From the 17th through to the 19th century, well-heeled English gentry headed off on epic adventures as part of their coming of age ritual. This ‘gap year’ of centuries past consisted of a journey following an often-standardized itinerary starting in the South of England on the coast of Dover, venturing through France, crossing the Alps through Switzerland and winding up in Italy. A rite of passage for the young and entitled men of England, it was intended as an educational journey focusing on the best these continental cultures had to offer of art, architecture, and the roots of classical civilisation.
Obviously, Google wasn’t even a faintly considered possibility at the time, so trips like this to the great artistic centres of Paris, Rome, Florence and Venice offered the rare opportunity to glimpse paintings, sculptures and buildings that otherwise were only fabled visions. Known as The Grand Tour, this tradition faded from popularity following the advent of rail travel in the 1840’s, making it a more affordable luxury for the middle classes. Somehow, this venture just didn’t seem as exciting when you didn’t require footmen to carry your trunks over the alps, and those not listed in the who’s who could also attempt the trek.
As part of these trips, travellers would brush up their language skills, take up fencing, commission paintings of themselves amongst the ruins of Rome, and naturally, take home a few precious baubles they found along the way. Chief among these for visitors to Rome was micro mosaic.
The history of these intricate beauties dates back to the Vatican Mosaic Studio founded in 1567 established to recreate the masterful alter pieces in St Peter’s Basilica that had started to deteriorate due to the humid atmosphere of the crowded building. As Rome was such a popular destination for tourists of the day, these mosaics provided a wonderfully luxurious remembrance of their journey that was easy to transport home. Early artisans of the mosaics made small oblong plaques that could be sent home and inset into furniture and snuffboxes, with recreations of famous paintings and pastoral scenes.
As interest in the art burgeoned, enterprising artists saw the potential of this market and produced pieces set as jewellery to interest wealthy tourists starting in the 1770’s. Decorated with pictures of famous local architectural landmarks these were a forerunner to the modern day souvenir t-shirt commonly depicting the Colosseum, the ancient ruins at Pompeii, and other destinations typical of the grand tour. Doves were another subject often depicted as they were symbolic to Romans of love but also emblematic to Christians of the Holy Spirit. In the case of this brooch, depicting both swans and a dove, it was mostly likely not adopting Christian symbolism, as in Biblical symbolism the swan was considered an unclean bird. On the contrary, in early roman mythology the swan was often associated with the goddess of love, Venus. Perhaps this elegant brooch was meant as a token of deep affection between lovers of a bygone era.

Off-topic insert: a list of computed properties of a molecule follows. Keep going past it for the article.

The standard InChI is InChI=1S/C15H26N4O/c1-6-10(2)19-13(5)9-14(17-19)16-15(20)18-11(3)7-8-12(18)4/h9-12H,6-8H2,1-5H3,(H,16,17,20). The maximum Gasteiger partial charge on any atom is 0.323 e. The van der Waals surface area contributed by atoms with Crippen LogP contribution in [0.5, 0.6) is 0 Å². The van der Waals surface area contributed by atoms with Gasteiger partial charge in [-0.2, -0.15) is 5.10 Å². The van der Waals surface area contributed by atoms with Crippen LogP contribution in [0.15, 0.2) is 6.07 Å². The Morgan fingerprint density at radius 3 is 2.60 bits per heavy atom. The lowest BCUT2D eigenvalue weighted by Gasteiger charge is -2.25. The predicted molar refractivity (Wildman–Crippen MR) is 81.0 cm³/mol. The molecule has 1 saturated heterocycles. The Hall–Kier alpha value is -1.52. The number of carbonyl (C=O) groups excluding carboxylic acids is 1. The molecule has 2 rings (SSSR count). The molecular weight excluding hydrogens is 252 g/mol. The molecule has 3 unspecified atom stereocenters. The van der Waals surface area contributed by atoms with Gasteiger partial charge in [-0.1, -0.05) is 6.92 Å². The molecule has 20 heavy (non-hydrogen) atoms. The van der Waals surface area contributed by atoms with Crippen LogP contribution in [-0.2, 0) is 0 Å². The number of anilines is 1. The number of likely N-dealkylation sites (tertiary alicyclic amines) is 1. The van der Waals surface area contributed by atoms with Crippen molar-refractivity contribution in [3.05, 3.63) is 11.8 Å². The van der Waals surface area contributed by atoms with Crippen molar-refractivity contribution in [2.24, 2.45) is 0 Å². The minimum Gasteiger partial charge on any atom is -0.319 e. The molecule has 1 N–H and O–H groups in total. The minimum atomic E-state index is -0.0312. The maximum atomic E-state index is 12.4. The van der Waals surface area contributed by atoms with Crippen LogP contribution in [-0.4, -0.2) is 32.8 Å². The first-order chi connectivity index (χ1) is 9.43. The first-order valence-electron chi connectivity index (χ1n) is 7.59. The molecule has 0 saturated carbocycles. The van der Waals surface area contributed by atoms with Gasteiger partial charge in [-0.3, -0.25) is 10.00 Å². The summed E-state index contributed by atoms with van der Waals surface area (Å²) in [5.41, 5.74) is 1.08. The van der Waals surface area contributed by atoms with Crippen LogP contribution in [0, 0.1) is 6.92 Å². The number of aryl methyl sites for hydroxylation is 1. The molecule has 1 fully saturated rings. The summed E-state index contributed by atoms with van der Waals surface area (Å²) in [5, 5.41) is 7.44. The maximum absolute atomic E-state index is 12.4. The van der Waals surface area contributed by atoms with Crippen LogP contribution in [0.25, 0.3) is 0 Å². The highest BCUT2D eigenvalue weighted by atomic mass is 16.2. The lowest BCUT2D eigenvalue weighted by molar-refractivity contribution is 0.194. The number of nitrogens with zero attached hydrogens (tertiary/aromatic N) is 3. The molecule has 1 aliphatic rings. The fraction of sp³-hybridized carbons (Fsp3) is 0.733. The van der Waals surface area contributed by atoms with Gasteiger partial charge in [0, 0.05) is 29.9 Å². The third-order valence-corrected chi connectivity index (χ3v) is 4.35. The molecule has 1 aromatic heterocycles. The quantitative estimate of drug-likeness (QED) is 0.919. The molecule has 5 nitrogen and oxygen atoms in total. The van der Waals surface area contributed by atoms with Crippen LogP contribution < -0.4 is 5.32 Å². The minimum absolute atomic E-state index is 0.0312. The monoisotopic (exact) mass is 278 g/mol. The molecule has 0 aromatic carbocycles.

The method (to be read in your best Julia Child voice):
To produce these works of art, a craftsman would start by heating vitreous beads of glass enamel (often Venetian glass as it was reputed to be the best) to melt the glass together and achieve a unique and uniform colour. Once sufficiently heated, the liquid glass would be drawn out in long viscous strings or fileti of glass to dry. The filati are then cut into millimeter long oblong tiles know as tesserae that make up the pixel-exque building blocks of the picture the artist produces. A silver or gold piece of jewellery would act as the base of the mosaic, and in preparation of the tiling, it would be lined with a gum like substance. This adhesive takes up to three months to dry giving the artisan time to painstaking lay each tesserae into place. In higher quality pieces of micro mosaic, each square inch of the piece of jewellery will contain between 3,000 and 5,000 individual tesserea tiles. Often more complicated pieces were made in individual cells as this period of 3 months was still not enough time to create the entire piece. Once all of the tiles had been laid a grout of sorts made with powdered marble would be applied to hold the piece together. There are very few master artists left that still know the entirety of the method to produce these miniature works of art.
Today, micromosaics command high prices from auctions and antique dealers alike with one French 19th century gold snuff box set with a mosaic top sold for an satisfying $68,500 and then another similar box achieving $160,000 at Christies in New York. Famed artist of the craft Castellani often commands prices between $40,000 and $65,000 for pieces of his mosaics but his signature or any artists attribution does not necessarily equate to a high price. Not all micromosaic are created equal, with the quality of the piece and the finesse of detail often dictating the desirability of the piece. Also, due to the technique required it is rare to find artists capable of creating the depth of field, shading and texture found in the truly excellent examples of the craft.
As an example of depth of field and dynamic textural execution, this micromosaic demi-parure of necklace and hairpin is one of the finest examples of the craft we have found to date. Set in a base of gold gilt silver, the subject matter of iris are meticulously crafted by carefully controlling the length of each tesserae resulting in a three dimensional image of each flower. The set bares no hallmark indicating the identity of the maker, however it is clear from the execution, this is definitely a masterful work probably of the latter half of the 19thcentury.
Works like this are uncomplicated to wear due to their durability, and stand as lasting testaments to a nearly forgotten art heralding a time of elegance and beauty.